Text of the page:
A high-tech Langley Township survey about the 2011 budget probably doesn’t precisely reflect community opinion, but it’s still worthwhile, council was told Monday.
“It is not a statically valid survey,” said Andrew Mackey of Andrew Mackey and Associates, the Vancouver-based business consulting company that conducted the survey. “It is a self-selecting survey.”
The poll was conducted using a mix of online forms, written brochures and open houses to test taxpayer attitudes.
It shows participants were almost evenly split over whether to raise taxes or cut services to balance the budget, but most participants would prefer cutting spending on recreation and culture over street maintenance and policing.
At 818 respondents, Mackey said the sample size was significant, larger than the turnout for similar surveys in Vancouver. Most of the participants (552), completed the survey on the Township’s website, 238 completed a feedback form provided in a brochure circulated to homes and businesses, and just 28 people attended two open houses.
“I think it’s a very balanced representation of a specific group of people,” Mackey told council.
By that, he meant residents who are more engaged than most taxpayers because they willingly took part in the survey.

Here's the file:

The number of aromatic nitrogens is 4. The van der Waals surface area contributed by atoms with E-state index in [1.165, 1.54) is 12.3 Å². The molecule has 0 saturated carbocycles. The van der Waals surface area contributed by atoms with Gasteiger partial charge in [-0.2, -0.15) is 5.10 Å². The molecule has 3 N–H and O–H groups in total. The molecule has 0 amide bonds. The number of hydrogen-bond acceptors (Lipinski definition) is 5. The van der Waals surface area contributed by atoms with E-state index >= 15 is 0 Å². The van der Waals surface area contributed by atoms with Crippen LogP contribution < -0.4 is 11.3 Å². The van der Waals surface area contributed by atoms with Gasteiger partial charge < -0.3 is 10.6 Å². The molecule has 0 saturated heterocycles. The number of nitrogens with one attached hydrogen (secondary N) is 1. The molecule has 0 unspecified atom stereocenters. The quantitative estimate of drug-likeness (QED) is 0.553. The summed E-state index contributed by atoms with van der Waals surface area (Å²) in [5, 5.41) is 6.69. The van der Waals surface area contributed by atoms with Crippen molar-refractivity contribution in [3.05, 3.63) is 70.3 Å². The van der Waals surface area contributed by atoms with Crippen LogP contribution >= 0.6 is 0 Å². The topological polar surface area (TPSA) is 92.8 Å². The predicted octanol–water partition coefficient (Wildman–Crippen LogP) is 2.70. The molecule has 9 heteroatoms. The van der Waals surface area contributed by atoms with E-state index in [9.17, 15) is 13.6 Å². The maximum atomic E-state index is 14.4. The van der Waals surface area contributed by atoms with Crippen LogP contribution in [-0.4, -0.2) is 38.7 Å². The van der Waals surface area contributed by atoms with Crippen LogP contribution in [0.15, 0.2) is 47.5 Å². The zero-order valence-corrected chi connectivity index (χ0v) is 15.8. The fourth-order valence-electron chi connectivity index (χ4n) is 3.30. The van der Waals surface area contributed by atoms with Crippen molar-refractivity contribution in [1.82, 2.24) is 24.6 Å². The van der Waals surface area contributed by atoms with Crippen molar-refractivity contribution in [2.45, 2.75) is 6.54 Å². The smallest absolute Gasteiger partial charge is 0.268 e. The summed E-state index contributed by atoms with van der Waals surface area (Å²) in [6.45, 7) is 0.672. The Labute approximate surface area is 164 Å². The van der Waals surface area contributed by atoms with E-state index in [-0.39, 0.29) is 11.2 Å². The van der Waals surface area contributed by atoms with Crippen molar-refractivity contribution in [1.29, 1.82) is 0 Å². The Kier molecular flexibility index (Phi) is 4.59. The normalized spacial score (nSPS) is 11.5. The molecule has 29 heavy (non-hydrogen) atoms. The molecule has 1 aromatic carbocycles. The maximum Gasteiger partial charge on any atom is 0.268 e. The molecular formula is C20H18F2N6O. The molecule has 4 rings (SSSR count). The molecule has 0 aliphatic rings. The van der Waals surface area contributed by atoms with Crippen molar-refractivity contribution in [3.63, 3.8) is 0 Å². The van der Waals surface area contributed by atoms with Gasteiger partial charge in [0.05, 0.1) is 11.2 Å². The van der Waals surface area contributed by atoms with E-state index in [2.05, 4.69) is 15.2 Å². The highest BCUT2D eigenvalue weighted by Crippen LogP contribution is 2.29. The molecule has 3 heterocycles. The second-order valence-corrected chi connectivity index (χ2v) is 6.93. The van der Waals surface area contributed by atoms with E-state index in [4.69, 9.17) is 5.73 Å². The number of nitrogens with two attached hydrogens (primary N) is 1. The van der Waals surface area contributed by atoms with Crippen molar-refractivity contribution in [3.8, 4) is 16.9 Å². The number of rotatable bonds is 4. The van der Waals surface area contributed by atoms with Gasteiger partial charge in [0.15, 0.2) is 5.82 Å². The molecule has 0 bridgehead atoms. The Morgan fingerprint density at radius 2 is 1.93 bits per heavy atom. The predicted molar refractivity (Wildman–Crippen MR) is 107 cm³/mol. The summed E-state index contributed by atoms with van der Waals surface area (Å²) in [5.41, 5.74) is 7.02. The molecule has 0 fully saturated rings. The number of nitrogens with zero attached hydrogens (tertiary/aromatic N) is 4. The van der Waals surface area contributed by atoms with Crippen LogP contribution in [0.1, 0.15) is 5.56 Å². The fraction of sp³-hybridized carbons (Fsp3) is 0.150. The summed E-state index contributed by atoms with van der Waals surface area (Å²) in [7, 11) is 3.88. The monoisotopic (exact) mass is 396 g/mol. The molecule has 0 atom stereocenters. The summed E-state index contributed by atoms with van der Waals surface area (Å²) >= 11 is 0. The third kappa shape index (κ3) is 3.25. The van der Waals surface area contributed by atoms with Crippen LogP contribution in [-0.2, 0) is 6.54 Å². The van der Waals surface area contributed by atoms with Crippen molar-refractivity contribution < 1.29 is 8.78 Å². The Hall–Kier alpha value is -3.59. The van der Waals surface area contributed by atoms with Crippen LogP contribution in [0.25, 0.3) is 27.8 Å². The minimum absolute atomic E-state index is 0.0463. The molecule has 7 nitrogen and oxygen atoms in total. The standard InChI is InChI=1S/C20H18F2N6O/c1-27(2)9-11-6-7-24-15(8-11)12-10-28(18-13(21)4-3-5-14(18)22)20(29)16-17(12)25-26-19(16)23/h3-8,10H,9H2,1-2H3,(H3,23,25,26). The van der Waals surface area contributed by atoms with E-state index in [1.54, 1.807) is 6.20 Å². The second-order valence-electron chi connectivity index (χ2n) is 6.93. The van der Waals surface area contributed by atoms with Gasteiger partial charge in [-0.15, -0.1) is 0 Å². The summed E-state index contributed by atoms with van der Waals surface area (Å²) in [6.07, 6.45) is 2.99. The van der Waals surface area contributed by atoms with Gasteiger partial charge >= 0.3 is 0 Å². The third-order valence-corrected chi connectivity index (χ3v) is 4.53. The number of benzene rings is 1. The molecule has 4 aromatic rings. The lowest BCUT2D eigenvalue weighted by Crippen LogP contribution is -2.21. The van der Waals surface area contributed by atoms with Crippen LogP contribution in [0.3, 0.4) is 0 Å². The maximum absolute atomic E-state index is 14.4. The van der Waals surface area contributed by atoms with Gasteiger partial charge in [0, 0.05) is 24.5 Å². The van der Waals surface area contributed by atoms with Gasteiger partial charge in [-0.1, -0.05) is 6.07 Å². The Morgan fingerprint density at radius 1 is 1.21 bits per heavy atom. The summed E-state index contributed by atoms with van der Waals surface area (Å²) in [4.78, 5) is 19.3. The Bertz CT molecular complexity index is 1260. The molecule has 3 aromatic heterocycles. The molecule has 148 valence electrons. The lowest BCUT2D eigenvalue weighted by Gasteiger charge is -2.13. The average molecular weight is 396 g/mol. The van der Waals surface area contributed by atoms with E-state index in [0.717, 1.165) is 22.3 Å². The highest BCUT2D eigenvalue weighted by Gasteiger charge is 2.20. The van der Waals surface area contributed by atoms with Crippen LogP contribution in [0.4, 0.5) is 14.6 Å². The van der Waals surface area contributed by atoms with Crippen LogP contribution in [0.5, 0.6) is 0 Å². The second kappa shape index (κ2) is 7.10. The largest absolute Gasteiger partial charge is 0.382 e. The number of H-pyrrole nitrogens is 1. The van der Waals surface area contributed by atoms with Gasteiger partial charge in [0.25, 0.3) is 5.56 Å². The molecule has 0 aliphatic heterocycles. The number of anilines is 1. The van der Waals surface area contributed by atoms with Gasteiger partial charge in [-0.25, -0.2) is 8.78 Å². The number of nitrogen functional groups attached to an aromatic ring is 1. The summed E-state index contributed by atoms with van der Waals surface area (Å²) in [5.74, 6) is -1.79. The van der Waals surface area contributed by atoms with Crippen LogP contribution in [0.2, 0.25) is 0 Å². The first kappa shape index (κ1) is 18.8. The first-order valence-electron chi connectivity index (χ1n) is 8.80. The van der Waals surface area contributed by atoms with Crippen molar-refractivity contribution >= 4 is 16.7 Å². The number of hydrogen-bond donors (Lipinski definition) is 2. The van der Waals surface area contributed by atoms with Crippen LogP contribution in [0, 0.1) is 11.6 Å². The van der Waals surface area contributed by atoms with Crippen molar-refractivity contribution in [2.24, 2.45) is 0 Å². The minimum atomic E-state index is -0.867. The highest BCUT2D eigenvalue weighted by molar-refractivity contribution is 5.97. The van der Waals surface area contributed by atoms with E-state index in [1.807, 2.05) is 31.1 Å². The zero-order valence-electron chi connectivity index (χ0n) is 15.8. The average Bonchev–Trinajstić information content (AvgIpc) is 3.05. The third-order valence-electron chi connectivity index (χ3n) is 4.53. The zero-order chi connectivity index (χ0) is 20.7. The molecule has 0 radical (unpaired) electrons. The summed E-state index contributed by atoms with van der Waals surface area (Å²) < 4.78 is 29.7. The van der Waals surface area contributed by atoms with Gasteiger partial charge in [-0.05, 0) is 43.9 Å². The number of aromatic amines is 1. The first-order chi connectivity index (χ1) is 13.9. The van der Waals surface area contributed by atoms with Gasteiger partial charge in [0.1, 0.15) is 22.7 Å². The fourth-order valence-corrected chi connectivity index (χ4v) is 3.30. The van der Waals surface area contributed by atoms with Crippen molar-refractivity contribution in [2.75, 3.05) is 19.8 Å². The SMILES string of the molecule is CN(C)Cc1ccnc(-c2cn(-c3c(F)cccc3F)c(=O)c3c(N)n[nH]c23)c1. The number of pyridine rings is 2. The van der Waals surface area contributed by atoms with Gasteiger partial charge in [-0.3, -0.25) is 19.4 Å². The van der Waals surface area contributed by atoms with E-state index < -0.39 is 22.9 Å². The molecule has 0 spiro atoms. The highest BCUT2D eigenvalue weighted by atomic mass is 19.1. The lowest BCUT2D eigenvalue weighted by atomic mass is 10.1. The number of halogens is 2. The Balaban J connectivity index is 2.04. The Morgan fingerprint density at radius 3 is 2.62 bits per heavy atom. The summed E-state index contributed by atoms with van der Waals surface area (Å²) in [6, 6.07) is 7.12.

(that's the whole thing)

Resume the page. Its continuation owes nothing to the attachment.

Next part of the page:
In response to council questioning, Mackey said open houses are “not a great return on investment” given the expense of having staff attend the events.
“But you have to have at last one [open house],” he added.
Three out of four people, 78 per cent, were positive when asked to rate the level of service provided by the Township.
A substantial number, 38.1 per cent, would support increasing taxes to maintain services while a roughly similar amount, 34.2 per cent, preferred cutting services.
But not police or fire.
Ninety per cent rated police services as important or very important, with 87 per cent giving the same ranking to fire protection.
Recycling and garbage services followed at 83 per cent.
There was less support for libraries, parks, swimming pools, trails, community centres, sports playing fields, with municipal services, museums and other cultural facilities winning 39 per cent support while ice rinks received 38 per cent.
One in two people supported closing or reducing the operating hours at Langley Centennial Museum, reducing grants to non-profit organizations and cutting hours of operation at recreation facilities to save money, while only one in 10 were willing to cut spending on road maintenance.
Mackey said there was “quite a lively group” of Aldergrove residents who wanted more spending on turf fields.
The proposed 2011 budget calls for a 3.95 per cent tax increase and $1.4 million in cost cutting measures to cover what a Township statement described as “a shortfall in revenue caused by the slowdown in new residential, business, and commercial development that was brought on by the recent economic downturn.”
The 2011 budget and five-year financial plan will be discussed by Township council in March.